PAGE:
The international comparisons described here demonstrate site-specific negative associations at both the individual and group level between activity captured by accelerometry and measures adiposity. While the individual-level associations are small in magnitude, there is moderate consistency across groups with statistically significant associations being found among men, with the exception of South Africa, among the women, however, associations did not achieve significance. Quantitatively these associations were small in magnitude, as one might expect for measurements of a fairly short time sample for habitual physical activity. It should be noted, however, that four days of activity monitoring has been shown to be sufficient to capture typical patterns among adults . The strengths of the observed associations are similar to those previously reported using data nationally representative for the United States [26, 27].
In general ecological associations should be interpreted as a permissive construct, i.e., if they are absent then the hypothesis being tested is unlikely to be true. In this study, therefore, group level associations support the hypothesis of a pathway from activity to obesity: mean physical activity was lowest in the groups with the highest mean BMIs.
While ecological comparisons may provide a quantitative view of associations between adiposity and measures of physical activity in the broadest sense, it is the non-quantifiable factors that provide the context for those associations. According to self-report, there were relatively minor differences between men or women across the five sites with regard to amount of time spent in travel or in recreational activities. There were, however, stark differences in reported work-related MVPA, with both men and women in Ghana reporting much higher median levels than any of the other sites. For women in METS, there is an almost two-fold difference in measured MVPA and three-fold differences in self-reported MVPA between the least active and the most active cohorts and part of this difference is likely due to types of primary employment within each site. The very low MVPA levels and, possibly, the very high mean BMI observed among the US women may well be related to the fact that they report the lowest levels of manual labor with most of their employment taking place in the healthcare, service representative and education fields (76% of the cohort are engaged in these occupations). In contrast, among Ghanaian women who have both the highest measured MVPA and lowest mean BMI, 90% report being involved in manual labor, primarily trading (40%) and agriculture (21%). Among the other three cohorts of women, the measured MVPA differed very little and the levels of adiposity also were not dramatically different. In both South Africa and Jamaica, the women were overwhelmingly engaged in routine service occupations and trading (>50% in each site), while among the Seychellois, there was a much higher proportion of clerical and professional occupations reported (~48%).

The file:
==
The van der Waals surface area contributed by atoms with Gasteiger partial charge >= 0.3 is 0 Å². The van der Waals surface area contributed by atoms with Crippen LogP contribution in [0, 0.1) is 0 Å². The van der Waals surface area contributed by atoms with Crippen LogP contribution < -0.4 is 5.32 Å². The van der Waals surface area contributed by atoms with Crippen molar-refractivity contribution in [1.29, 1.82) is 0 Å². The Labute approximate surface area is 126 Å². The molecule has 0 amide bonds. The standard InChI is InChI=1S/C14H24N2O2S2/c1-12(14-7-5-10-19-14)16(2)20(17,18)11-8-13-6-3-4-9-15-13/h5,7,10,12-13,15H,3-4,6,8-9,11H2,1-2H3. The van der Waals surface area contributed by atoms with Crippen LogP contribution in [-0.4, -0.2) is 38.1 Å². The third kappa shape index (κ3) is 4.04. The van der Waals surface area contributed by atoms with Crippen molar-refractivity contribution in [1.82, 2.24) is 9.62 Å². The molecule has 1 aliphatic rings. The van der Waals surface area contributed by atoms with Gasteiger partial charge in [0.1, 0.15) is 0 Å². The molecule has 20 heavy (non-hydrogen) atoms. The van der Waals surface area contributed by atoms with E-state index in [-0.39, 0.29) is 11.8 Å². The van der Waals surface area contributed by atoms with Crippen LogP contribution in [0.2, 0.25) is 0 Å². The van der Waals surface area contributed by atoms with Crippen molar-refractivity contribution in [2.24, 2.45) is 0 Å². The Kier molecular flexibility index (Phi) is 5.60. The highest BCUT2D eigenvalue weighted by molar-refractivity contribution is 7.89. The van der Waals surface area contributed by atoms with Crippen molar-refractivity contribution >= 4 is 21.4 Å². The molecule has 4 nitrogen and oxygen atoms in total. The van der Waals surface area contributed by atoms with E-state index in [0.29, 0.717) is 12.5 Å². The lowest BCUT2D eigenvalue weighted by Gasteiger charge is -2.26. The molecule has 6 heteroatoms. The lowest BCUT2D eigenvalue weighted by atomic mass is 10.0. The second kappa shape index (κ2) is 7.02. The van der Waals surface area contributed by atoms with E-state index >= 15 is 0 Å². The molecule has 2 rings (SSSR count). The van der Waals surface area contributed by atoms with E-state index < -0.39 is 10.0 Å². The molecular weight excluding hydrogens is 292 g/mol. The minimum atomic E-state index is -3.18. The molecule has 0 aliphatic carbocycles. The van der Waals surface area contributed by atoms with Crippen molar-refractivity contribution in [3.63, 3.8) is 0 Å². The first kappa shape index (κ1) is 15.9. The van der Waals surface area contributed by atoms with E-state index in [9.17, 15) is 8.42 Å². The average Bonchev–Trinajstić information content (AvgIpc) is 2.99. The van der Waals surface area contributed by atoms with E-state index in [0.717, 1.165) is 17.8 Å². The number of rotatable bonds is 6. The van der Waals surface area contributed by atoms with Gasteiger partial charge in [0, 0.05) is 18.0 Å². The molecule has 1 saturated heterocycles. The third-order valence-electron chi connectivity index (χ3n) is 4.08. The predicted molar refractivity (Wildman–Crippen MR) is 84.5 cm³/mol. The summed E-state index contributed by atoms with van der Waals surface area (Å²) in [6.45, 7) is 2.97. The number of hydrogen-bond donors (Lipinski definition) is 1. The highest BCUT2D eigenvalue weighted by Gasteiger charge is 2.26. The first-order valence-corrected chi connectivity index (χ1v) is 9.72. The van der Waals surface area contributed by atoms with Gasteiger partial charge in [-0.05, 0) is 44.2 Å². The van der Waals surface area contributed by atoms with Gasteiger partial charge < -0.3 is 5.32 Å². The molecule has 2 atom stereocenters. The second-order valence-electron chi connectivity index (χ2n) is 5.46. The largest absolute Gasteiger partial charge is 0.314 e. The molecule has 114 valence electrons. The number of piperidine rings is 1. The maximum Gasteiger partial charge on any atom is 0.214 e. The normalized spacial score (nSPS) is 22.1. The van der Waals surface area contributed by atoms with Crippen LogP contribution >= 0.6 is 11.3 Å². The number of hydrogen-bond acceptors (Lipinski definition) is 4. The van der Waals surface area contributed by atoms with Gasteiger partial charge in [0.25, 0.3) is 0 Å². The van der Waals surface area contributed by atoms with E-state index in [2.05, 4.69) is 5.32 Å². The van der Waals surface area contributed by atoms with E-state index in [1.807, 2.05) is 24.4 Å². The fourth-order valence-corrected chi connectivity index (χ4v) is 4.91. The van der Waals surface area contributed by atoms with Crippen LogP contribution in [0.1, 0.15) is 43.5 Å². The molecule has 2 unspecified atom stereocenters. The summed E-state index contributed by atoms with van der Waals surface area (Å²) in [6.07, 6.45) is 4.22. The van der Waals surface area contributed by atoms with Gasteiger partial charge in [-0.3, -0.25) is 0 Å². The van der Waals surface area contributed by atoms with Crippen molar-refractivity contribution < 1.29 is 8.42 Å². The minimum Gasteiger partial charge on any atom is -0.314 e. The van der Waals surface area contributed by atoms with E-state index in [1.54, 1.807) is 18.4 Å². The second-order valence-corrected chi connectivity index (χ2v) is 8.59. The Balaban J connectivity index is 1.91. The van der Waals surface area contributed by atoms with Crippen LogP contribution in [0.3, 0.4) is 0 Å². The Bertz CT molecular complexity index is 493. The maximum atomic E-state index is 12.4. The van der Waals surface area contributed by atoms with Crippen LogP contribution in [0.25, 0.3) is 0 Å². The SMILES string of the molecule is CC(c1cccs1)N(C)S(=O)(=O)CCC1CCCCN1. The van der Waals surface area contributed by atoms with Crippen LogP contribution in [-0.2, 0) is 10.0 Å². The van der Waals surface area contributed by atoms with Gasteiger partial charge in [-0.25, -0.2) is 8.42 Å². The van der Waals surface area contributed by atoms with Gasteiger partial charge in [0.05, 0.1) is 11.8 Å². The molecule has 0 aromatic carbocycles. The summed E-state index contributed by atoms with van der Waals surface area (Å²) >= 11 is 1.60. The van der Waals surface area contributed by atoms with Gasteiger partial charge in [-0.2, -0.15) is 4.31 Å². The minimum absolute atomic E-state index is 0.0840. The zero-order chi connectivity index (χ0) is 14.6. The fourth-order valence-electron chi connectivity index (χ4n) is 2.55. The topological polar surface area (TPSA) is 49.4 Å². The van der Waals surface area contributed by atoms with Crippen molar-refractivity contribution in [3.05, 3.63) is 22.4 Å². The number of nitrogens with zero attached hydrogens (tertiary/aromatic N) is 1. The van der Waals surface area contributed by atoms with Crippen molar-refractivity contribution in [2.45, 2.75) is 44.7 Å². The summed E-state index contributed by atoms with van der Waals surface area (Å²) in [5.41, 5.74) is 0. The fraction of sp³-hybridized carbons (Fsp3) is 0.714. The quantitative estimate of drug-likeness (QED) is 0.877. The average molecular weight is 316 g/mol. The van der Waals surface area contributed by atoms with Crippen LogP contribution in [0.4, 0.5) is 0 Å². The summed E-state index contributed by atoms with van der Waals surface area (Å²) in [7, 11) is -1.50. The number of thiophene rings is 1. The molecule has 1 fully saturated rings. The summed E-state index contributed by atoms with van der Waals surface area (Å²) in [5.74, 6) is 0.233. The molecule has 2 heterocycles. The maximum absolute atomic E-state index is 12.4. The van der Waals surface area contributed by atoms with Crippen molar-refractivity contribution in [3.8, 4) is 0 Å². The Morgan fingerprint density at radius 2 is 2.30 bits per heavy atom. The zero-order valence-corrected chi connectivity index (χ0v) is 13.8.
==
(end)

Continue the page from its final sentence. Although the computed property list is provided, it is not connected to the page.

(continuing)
The straightforward explanation that differences in activity and adiposity may be primarily due to differences in occupation, however, does not hold true for the men. Jamaican men have the lowest levels of MVPA, the lowest overall physical activity as measured by counts per minute and the second lowest work-related self-reported MVPA, and yet they are very lean. Moreover, among Jamaican men at least one-third of the cohort was reportedly engaged in the construction industry. In contrast, men in the US have higher objectively measured MVPA, higher work-related MVPA, with a comparable proportion in manual labor occupations, yet are much more obese. Among the male cohorts, there are instances where the data are consistent across domains, i.e., Ghanaian men are lean and have relatively high levels of both objectively measured MVPA and self-reported MVPA; about one-quarter of the cohort works as subsistence farmers. The interplay between physical activity, adiposity, occupation and environment is clearly complex and undoubtedly influenced by other unexplored contextual factors.